Frequently asked questions about starting and running an LLC, or limited liability company.
A limited liability company (LLC for short) is a way to legally structure a business. It combines the limited liability of a corporation with the flexibility and lack of formalities provided by a partnership or sole proprietorship. Any business owner who seeks to limit his or her personal liability for business debts and lawsuits should consider forming an LLC.
Here are the steps you need to take to form an LLC in Washington. For more information on how to form an LLC in any state, see Nolo's article How to Form an LLC.
Under Washington law, an LLC name must contain contain the words "Limited Liability Company" or "Limited Liability Co.," or the abbreviation "LLC" or "L.L.C."
Your LLC's name must be distinguishable from the names of other business entities already on file with the Washington Secretary of State. Names may be checked for availability at the Washington Secretary of State business name database.
You may reserve a name for 180 days by filing a Name Reservation with the Washington Secretary of State. The reservation must be filed by mail.
Every Washington LLC must have an agent for service of process in the state. This is an individual or business entity that agrees to accept legal papers on the LLC's behalf if it is sued. The registered agent may be a Washington resident or a corporation or LLC authorized to do business in Washington. The registered agent must have a physical street address in Washington.
A Washington LLC is created by filing a Certificate of Formation with the Secretary of State. The certificate must include:
The certificate may be filed online or by postal mail. The filing fee is $180 for filing by mail or $200 for online filings (which are processed in 2-3 business days).
An LLC operating agreement is not required in Washington, but is highly advisable. This is an internal document that establishes how your LLC will be run. It sets out the rights and responsibilities of the members and managers, including how the LLC will be managed. It can also help preserve your limited liability by showing that your LLC is truly a separate business entity. In the absence of an operating agreement, state LLC law will govern how your LLC operates. An operating agreement does not need to be filed with the Certificate of Formation.
Additional tax and regulatory requirements may apply to your LLC. These may include:
EIN: If your LLC has more than one member, it must obtain its own IRS Employer Identification Number (EIN), even if it has no employees. If you form a one-member LLC, you must obtain an EIN for it only if it will have employees or you elect to have it taxed as a corporation instead of a sole proprietorship (disregarded entity). You may obtain an EIN by completing an online EIN application on the IRS website. There is no filing fee.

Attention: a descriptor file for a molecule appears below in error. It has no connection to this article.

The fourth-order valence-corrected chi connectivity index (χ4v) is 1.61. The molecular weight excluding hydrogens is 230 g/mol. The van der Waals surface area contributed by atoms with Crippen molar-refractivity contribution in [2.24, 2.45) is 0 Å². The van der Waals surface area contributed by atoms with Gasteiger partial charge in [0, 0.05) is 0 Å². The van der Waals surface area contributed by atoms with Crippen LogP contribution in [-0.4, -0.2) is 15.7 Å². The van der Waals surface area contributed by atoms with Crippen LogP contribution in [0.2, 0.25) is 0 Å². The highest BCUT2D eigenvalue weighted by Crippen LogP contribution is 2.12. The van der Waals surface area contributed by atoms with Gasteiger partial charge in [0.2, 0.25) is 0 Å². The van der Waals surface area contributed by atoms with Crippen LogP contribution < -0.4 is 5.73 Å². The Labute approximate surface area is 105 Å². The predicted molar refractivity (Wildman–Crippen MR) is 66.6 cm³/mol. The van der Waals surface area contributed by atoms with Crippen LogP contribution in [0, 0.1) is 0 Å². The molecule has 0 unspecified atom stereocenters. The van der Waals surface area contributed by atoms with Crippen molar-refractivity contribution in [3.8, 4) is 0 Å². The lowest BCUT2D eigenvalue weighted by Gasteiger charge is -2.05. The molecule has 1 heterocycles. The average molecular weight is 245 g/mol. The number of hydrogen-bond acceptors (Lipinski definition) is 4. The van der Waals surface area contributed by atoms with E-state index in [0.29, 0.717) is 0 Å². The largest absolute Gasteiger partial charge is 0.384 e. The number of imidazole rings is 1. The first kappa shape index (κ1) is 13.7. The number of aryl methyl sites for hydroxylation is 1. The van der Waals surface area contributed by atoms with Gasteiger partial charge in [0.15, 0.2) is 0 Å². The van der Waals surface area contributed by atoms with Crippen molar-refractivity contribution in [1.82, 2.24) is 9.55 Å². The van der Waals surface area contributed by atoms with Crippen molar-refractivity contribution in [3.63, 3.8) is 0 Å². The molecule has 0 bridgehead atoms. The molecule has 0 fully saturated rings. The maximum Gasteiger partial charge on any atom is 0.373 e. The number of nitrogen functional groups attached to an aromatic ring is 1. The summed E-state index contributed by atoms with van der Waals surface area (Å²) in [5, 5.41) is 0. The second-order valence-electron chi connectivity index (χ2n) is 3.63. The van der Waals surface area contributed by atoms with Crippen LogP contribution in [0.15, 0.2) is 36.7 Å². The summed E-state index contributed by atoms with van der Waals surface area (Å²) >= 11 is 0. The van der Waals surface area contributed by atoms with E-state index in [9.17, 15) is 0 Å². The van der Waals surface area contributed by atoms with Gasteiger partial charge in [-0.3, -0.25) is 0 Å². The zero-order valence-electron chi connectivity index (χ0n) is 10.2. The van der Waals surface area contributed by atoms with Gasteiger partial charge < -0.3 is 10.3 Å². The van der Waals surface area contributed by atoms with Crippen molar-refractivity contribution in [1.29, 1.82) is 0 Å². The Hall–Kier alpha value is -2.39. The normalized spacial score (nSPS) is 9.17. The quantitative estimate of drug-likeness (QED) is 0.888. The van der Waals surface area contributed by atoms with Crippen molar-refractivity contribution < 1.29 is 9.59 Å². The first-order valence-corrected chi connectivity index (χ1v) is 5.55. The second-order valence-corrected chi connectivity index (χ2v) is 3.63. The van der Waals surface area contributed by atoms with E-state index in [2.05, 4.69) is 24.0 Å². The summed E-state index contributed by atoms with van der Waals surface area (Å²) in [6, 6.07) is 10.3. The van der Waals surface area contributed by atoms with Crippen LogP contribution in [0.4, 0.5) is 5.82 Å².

Business Licenses: Washington State requries virtually all businesses to obtain a state business license. A county, city, or other local business license will likely be required as well. Indeed, you will likely need licenses in every location where you do business; not just where you're based. Check the Washington State Department of Revenue Business Licensing Wizard for the requirements for your business and location. You can register and obtain your state license and many county and city licenses online at the Department of Revenue website, or by mail using the Business License Application form. For information about local licenses not handled through the Business License Application, contact each city or town you will be conducting business. Depending on your occupation, a professional license may be required as well. See the Washington State Department of Licensing website. For more information, see Nolo's article How to Get a Small Business License in Washington State.
Department of Revenue: All businesses with $12,000 or more in revenue, or that are required to collect sales tax, must register with the Washington Department of Revenue. Washington has no income tax on individuals or businesses, but it does impose a business and occupation tax on gross business income. For more information on Washington LLC tax registration, check Nolo's article Washington LLC Annual Filing Requirements.
Every Washington LLC and foreign LLC authorized to do business in the state must file an annual report (also known as an annual renewal) with the Secretary of State. The initial annual report must be filed within 120 days of the date you filed to create your LLC. Subsequent annual reports are due on dates determined by the Secretary of State. The Secretary of State will send a renewal notice to the LLC's registered agent approximately 45 days before the Annual Report is due. The Initial Report and Annual Report may be filed online or by postal mail. The fee for filing Initial and Annual Reports is $60.